When it came to the money in the Natwest account, the nature of that asset had created the strong presumption that litigation would be carried out in the UK. But in other modern instances the asset might be more fluid, which can create a race between parties to litigate in the most favourable jurisdiction possible. In some cases, victory might be a simple matter of your lawyer getting to the right jurisdiction before your opponent’s – or perhaps, opponents’ – lawyers do.
Kempster continues: ‘It’s about selecting the jurisdiction that will work for you and will give you a more sympathetic hearing. You wouldn’t want to go to a Russian court to argue about trust law – so you want to pick a jurisdiction where you get a proper hearing and one where you can get enforcement.’
The stalemate in the Nizam case lasted for the rest of the millennium and the first decade of the next. Then, in 2013, seemingly out of the blue, Pakistan issued what Paul Hewitt of Withers, lawyer for Prince Mukarram Jah, describes to Spear’s as ‘a smash and grab’. Hewitt recalls with fondness the ensuing proceedings: ‘It was like sitting in a history lesson. The QCs were reading out cables from MI5 to Attlee, letters from Attlee to Nehru, and excerpts from people’s memoirs. It is a once-in-a-lifetime case.’
Hewitt explains that Pakistan’s bid for the money in 2013 was unexpected. In this instance, Cherie Blair was acting for the High Commissioner of Pakistan and claimed that her client ‘assert[ed] both full legal and beneficial entitlement to the funds’. But it is striking that, given the small amount of money (‘It wouldn’t be enough to pay for a fighter jet,’ remarks Hewitt), the Pakistani government felt the need to make the attempt at all.
But here again it is possible to discern parallels with the wider world of contentious trusts. Mark Lindley, a partner at Boodle Hatfield, points out that many disputes are not primarily money-driven. ‘The greatest challenges in contentious trusts and estates matters usually arise not from the legal issues, but from the dynamics between the individuals concerned,’ he says. ‘We often hear from our clients that it is “not about the money” and that there is some point of principle at stake. This can result in individuals behaving in ways that, objectively, seem irrational.’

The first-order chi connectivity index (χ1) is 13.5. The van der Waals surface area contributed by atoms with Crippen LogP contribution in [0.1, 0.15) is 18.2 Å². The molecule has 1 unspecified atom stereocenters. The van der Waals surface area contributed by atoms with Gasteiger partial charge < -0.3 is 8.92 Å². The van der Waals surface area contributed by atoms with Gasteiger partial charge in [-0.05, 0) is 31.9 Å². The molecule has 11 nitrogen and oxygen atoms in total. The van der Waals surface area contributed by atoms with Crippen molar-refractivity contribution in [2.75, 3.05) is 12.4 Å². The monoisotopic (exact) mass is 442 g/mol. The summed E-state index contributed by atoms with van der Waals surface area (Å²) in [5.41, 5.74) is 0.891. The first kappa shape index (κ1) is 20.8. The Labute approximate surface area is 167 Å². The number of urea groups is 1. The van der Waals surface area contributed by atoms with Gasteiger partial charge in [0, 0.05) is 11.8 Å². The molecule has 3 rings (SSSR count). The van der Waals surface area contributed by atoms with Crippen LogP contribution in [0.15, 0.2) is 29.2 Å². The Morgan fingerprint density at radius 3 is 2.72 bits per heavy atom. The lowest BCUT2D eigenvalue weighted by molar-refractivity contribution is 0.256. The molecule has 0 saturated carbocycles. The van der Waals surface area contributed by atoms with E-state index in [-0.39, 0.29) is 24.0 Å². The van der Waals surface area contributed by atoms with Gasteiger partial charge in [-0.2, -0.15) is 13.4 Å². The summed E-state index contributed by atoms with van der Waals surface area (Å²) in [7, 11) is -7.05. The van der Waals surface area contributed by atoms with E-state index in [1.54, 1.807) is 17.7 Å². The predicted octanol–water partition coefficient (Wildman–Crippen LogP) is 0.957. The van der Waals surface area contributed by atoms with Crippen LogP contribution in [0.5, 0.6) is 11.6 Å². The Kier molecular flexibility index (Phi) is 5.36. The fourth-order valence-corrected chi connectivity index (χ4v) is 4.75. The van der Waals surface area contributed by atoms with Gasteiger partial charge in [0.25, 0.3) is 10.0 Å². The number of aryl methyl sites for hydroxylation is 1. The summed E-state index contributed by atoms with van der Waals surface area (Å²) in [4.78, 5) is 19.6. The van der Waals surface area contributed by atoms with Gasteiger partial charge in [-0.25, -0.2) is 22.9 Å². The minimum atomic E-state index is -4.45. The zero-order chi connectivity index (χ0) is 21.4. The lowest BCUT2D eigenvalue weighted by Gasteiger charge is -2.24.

Steve Kempster also notes that fairness in such an emotional context can be highly subjective. ‘It’s a challenge for the court to come to a fair decision,’ he says. ‘The judge will consider the evidence carefully, but their own personal views and sense of “fairness” will be factors that affect their decision.’
Again, the Hyderabad case had reached an impasse. Heirs and would-be heirs kept hatching from the late Nizam’s lewd past – 400 of them, and none disinterested in that Natwest account. By 2016, Mr Justice Henderson determined a series of applications and cross-applications brought by India, Prince Mukarram Jah, his brother Prince Muffakham Jah (now joined to increasingly complex proceedings), and Pakistan. He declined to come down on any one side, holding that Pakistan retained its right to pursue the claim but so could India and the princes. ‘Henderson wasn’t willing to strike anybody out,’ says Hewitt.
The matter will now go forward for hearings. With a range of top QCs lined up on every side, participants foresee a headachey case management conference – and, once it takes place, it will be some trial, some 18 months hence at the earliest.
The case of the Nizam and his heirs might be unusual in the way in which issues of sovereign immunity – and by association geopolitical considerations – impinge on the case. But at its heart, it is a trust dispute that has intriguing parallels with the more typical familial wrangling. ‘Interestingly, in the humdrum domestic disputes, the same emotion is there,’ says Hewitt. ‘At the heart of it it’s a trust argument – you see it in case after case’.
This invites us to consider India and Pakistan as warring siblings. But still the question keeps coming back: why does it matter so much to them? ‘The difficulty may be that the money has somehow acquired a totemic significance,’ Hewitt says. This, in turn, seems to open up on to a quirk of the human mind – we are not perhaps in the last analysis money-minded. As Mark Lindley implies, we are instead wired to attach significance to certain associations and objects – or even to stubborn ideas we might hold about ourselves.
For Jeremy Gordon, this all rings true: ‘It is Wagnerian – very often these big cases play out in different jurisdictions at the same time,’ he notes. ‘It’s palm beaches rather than dusty Dickensian London. It involves colourful personalities – one of the things that drew me into this area is the human interest element.’
Perhaps not all involve a man with 400 heirs and enough jewels to pave a central London thoroughfare. But all involve that ongoing curiosity, the human heart – which is, you might say, the most interesting thing of all.
First published in the September 2017 issue of Spear's.